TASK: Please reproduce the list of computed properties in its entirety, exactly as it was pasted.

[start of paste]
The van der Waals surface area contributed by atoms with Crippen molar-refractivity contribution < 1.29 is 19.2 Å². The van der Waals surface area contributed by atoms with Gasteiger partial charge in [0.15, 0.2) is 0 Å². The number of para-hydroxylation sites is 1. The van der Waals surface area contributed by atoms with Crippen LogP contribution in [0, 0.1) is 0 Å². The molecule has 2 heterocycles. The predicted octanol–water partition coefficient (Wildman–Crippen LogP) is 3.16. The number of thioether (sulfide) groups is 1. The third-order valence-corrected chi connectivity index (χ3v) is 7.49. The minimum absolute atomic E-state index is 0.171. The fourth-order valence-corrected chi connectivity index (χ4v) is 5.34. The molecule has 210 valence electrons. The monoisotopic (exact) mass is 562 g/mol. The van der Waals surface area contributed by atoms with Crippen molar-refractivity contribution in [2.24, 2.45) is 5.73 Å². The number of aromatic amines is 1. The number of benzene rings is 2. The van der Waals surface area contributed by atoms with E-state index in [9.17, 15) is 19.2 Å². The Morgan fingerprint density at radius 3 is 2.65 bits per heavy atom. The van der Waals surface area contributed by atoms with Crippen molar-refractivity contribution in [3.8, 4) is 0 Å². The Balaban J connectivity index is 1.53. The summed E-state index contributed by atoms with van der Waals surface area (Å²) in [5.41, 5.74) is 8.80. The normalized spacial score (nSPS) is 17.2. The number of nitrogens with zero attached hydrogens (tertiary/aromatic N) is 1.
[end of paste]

The van der Waals surface area contributed by atoms with Crippen molar-refractivity contribution < 1.29 is 19.2 Å². The van der Waals surface area contributed by atoms with Gasteiger partial charge in [0.15, 0.2) is 0 Å². The number of para-hydroxylation sites is 1. The van der Waals surface area contributed by atoms with Crippen LogP contribution in [0, 0.1) is 0 Å². The molecule has 2 heterocycles. The predicted octanol–water partition coefficient (Wildman–Crippen LogP) is 3.16. The number of thioether (sulfide) groups is 1. The third-order valence-corrected chi connectivity index (χ3v) is 7.49. The minimum absolute atomic E-state index is 0.171. The fourth-order valence-corrected chi connectivity index (χ4v) is 5.34. The molecule has 210 valence electrons. The monoisotopic (exact) mass is 562 g/mol. The van der Waals surface area contributed by atoms with Crippen molar-refractivity contribution in [2.24, 2.45) is 5.73 Å². The number of aromatic amines is 1. The number of benzene rings is 2. The van der Waals surface area contributed by atoms with E-state index in [9.17, 15) is 19.2 Å². The Morgan fingerprint density at radius 3 is 2.65 bits per heavy atom. The van der Waals surface area contributed by atoms with Crippen molar-refractivity contribution in [3.8, 4) is 0 Å². The Balaban J connectivity index is 1.53. The summed E-state index contributed by atoms with van der Waals surface area (Å²) in [5.41, 5.74) is 8.80. The normalized spacial score (nSPS) is 17.2. The number of nitrogens with zero attached hydrogens (tertiary/aromatic N) is 1.